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No historical study of current issues—politics or social science or theology—can far proceed without bringing the student face to face with the principles asserted by the Reformation of the Sixteenth Century and its great leader, Martin Luther. He has had many critics and many champions, but neither his critics nor his champions feel that the last word concerning him has been spoken, for scarcely a year passes that does not witness the publication of a new biography.
Had Luther been nothing more than a man of his own time and his own nation the task of estimating him would long since have been completed. A few exhaustive treatises would have answered all demands. But the Catalogue of the British Museum, published in 1894, contains over two hundred folio pages, averaging about thirty-five titles to the page, of books and pamphlets written either by or about him, that have been gathered into this single collection, in a land foreign to the sphere of his labors, and this list has been greatly augmented since 1894. Above all other historical characters that have appeared since the first years of Christianity, he is a man of the present day no less than of the day in which he lived.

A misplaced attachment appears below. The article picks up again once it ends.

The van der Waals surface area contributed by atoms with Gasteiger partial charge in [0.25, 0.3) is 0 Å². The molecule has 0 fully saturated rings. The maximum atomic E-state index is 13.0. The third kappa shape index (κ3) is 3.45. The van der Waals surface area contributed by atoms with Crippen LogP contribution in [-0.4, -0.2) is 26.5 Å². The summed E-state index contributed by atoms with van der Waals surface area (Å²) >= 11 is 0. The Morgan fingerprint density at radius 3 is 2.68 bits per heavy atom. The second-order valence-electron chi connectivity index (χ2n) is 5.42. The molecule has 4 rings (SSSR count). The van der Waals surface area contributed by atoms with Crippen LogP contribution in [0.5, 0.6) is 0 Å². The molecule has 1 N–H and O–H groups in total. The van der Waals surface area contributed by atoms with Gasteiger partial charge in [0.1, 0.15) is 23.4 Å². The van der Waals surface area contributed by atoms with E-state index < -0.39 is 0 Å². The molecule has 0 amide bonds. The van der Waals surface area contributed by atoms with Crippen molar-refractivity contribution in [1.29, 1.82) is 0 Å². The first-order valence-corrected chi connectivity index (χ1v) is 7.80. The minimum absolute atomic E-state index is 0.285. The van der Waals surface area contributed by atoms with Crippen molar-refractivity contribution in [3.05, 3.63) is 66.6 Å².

But Luther can be properly known and estimated only when he is allowed to speak for himself. He should be seen not through the eyes of others, but through our own. In order to judge the man we must know all sides of the man, and read the heaviest as well as the lightest of his works, the more scientific and theological as well as the more practical and popular, his informal letters as well as his formal treatises. We must take account of the time of each writing and the circumstances under which it was composed, of the adversaries against whom he was contending, and of the progress which he made in his opinions as time went on. The great fund of primary sources which the historical methods of the last generation have made available should also be laid under contribution to shed light upon his statements and his attitude toward the various questions involved in his life-struggles.
As long as a writer can be read only in the language or languages in which he wrote, this necessary closer contact with his personality can be enjoyed only by a very limited circle of advanced scholars. But many of these will be grateful for a translation into their vernacular for more rapid reading, from which they may turn to the standard text when a question of more minute criticism is at stake. Even advanced students appreciate accurately rendered and scholarly annotated translations, by which the range of the leaders of human thought, with whom it is possible for them to be occupied, may be greatly enlarged. Such series of translations as those comprised in the well-edited Ante-Nicene, Nicene and Post-Nicene Libraries of the Fathers have served a most excellent purpose.